This tells us that the 3 files have been updated and are in conflict, and that FCM has introduced a number of temporary files (3 for each file in conflict) that will be needed by the system when we resolve the conflicts - we don't need to know what is in the files at this stage.

At this point we have completed the merge, but our working copy isn't usable due to the conflicts so the next stage is to resolve these. Remember throughout this process that merges and conflict resolution are performed in a working copy so if you stuff things up really badly you can either use

fcm revert -R .

to go back to a pristine working copy or just delete the working copy and start again!


Conflict Resolution Introduction

The FCM command for resolving conflicts is fcm conflicts. If you specify it without any arguments, it will run through all the files that are in conflict consecutively. Alternatively, if you wish to choose the order of the files you wish to resolve conflicts in, you can use fcm conflicts <filename> to specify the file. Normally the first approach is used as the order doesn't matter, but this tutorial will use the second approach to ensure the tasks are in the right order!

The tool used for resolving conflicts is xxdiff. This is the same tool that is used by FCM for showing differences, but when used for resolving conflicts it has different menu choices and a different appearance. This section of the tutorial will explain what the different panels mean so we can do exercises with it later.

The following screengrab is typical of the sort of display that xxdiff will provide

xxdiff.gif

Number of Unresolved Conflicts. The figure in the top-right corner (circled in dashed blue for this example only) indicates the number of unresolved conflicts remaining. When resolving conflicts the aim is to get this number down to 0.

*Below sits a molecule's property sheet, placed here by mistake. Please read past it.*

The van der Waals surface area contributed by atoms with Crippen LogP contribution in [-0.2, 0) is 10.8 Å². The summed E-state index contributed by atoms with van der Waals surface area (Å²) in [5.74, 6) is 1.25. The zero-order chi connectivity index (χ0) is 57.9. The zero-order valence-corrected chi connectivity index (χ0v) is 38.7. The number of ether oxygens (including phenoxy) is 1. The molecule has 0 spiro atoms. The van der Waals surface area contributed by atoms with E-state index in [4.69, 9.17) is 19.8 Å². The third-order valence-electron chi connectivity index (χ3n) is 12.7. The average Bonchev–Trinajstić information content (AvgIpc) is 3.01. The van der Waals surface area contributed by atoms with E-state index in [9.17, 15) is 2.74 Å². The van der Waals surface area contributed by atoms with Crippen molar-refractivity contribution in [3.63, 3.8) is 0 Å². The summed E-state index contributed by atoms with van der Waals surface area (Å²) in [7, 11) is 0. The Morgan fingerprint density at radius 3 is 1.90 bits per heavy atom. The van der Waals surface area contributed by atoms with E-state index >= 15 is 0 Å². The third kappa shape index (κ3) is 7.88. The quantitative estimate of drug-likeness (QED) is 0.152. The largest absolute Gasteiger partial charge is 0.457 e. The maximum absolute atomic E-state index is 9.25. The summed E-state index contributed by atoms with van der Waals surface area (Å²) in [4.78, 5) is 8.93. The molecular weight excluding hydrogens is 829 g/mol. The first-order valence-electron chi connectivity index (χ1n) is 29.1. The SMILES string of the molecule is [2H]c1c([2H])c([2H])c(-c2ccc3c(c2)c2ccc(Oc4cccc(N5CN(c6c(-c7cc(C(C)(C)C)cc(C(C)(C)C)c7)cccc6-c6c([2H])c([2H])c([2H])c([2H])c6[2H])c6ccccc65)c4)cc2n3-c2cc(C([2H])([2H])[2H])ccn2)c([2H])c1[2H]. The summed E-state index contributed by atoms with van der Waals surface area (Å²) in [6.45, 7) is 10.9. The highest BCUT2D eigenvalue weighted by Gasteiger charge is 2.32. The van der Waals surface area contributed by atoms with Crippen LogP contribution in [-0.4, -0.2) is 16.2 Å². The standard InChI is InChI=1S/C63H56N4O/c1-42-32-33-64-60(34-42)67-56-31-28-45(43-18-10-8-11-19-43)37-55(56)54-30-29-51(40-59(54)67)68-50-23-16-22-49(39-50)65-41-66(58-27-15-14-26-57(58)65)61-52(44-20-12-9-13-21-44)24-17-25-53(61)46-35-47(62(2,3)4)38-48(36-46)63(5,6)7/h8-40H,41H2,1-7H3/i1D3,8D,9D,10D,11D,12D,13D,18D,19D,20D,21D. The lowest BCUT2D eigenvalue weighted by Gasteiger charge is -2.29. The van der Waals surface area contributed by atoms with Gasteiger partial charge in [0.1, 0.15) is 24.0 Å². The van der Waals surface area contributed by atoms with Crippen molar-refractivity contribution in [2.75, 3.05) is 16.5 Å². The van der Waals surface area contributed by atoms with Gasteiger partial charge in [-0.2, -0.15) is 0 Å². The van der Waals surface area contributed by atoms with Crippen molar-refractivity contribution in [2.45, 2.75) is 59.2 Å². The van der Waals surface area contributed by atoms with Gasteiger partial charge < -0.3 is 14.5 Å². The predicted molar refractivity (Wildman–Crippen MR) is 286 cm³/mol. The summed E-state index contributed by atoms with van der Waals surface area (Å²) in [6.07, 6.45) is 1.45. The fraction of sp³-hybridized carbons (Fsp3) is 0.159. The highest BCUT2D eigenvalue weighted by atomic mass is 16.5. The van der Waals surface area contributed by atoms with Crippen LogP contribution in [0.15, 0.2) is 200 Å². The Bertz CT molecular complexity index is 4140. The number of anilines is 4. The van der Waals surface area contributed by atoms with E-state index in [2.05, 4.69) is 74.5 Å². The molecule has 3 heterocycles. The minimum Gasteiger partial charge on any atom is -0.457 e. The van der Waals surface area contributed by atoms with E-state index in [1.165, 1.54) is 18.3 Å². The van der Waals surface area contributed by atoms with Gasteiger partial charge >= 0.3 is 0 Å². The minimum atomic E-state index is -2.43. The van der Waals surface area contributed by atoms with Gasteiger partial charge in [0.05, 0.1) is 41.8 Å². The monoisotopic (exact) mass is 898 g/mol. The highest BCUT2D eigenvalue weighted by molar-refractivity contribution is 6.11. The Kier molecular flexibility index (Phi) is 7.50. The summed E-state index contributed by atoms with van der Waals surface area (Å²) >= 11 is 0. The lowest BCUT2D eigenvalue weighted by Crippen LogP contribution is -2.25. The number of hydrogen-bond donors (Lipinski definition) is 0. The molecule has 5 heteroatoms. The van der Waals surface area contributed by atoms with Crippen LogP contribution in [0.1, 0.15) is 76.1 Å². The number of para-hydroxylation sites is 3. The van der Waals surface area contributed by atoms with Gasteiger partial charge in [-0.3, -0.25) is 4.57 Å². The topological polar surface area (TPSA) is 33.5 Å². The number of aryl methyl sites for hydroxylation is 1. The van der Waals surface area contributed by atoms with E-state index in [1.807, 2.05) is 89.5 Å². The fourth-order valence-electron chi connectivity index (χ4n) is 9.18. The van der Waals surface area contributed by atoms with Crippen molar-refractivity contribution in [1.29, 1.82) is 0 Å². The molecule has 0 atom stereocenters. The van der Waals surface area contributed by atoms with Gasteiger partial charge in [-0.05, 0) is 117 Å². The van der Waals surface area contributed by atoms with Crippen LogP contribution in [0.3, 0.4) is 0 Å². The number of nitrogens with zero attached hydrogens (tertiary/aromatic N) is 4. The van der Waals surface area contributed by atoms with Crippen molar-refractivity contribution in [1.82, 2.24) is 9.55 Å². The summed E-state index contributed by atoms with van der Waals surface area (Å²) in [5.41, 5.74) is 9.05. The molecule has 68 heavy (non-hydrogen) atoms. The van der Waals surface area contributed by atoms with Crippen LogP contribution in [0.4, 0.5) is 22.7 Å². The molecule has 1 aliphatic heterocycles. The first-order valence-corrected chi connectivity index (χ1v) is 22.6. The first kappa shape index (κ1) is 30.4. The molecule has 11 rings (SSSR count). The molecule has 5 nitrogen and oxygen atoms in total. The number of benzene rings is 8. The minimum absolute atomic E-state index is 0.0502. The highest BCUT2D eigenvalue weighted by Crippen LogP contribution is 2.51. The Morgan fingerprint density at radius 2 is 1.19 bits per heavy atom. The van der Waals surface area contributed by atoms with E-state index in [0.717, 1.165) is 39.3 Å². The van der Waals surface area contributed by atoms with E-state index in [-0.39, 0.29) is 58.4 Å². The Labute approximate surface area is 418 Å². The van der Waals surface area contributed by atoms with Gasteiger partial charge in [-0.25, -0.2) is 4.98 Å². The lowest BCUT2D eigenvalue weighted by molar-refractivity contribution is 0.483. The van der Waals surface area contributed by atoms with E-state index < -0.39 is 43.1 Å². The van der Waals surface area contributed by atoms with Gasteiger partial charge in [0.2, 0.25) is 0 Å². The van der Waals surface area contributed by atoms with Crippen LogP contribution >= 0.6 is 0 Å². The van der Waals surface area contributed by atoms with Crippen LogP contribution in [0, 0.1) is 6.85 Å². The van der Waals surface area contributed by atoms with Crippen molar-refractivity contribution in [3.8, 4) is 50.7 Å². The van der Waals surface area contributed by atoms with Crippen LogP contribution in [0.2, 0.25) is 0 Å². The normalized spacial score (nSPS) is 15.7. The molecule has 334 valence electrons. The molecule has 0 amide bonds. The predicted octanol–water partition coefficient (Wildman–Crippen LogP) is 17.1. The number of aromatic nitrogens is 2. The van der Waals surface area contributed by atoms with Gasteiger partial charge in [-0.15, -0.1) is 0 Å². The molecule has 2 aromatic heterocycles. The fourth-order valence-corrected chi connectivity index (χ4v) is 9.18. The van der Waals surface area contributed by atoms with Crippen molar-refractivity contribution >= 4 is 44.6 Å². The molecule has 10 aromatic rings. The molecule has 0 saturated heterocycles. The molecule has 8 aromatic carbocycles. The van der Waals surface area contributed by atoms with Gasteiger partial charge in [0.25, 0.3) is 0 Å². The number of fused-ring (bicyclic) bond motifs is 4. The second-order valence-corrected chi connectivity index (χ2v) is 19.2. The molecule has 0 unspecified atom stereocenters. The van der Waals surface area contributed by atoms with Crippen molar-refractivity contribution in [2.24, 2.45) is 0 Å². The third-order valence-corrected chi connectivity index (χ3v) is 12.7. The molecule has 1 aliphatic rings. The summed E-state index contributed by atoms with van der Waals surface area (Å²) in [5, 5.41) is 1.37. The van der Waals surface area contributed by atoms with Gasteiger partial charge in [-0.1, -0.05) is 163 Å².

Left Panel. The left panel contains the working copy from before the merge. Thus in our example it will contain the code in VN7.0_branch_one.

Right Panel. The right panel contains the code that is being merged in. So, in our examples it will contain the code in VN7.0_branch_two.

Middle Panel. The middle panel contains the so called common ancestor. Inthe common case that both branches are from the same point of the trunk, this will be the trunk at the point the branch was made. In other words, the middle panel shows the code before anyonestarted making changes. This can be useful as it shows where both changes started from and can help in working out exactly what was done by each change.

Green Highlight. Lines highlighted in green are unselected. This isthe default colour - it can be customised in your $HOME/.xxdiffrc file.

Purple Highlight. Lines highlighted in purple are selected. Again a default that can be customised.

Hatched Background. Lines that have a hatched background don't really exist. They are there as a 'blank alternative' to the lines in the other panels.

Navigation. You are probably aware from using xxdiff as a differencing tool that you can use keyboard shortcuts to navigate the file. This is also true when resolving conflicts,

  • n Next Difference (also View -> Next difference)
  • p Previous Difference (also View -> Previous difference)
  • b Next Unresolved Conflict (also View-> Next unresolved)
  • o Previous Unresolved Conflict (also View-> Previous unresolved)

The latter two options are the most useful when resolving conflicts.

Merged view. The menu item Windows -> Toggle popup merged view will give you a new window that shows the result of the merge that updates interactively as you make selections. Alternatively Windows -> Toggle pane merged view will add a new panel at the top that interactively shows the merged code.

The Aim. The aim of resolving conflicts is to ensure one block (from the left, right or middle panels) is selected for each difference. xxdiff will have done all the obvious ones for you (i.e. where changes are not on the same lines) and the only ones left to do are the awkward ones! Note that you can select a block by using the left mouse button.


Using Split/Swap/Join?

OK - so much for the theory! Now it is time to try some real conflict resolution. The first example is where two changes have been made in the same place and we want to keep all of both changes, but making sure we get them in the right order. To get going, type

fcm conflicts src/control/mpp/file_open.F90

and you should get a xxdiff window. Type b to get to the first unresolved conflict and you should see the following: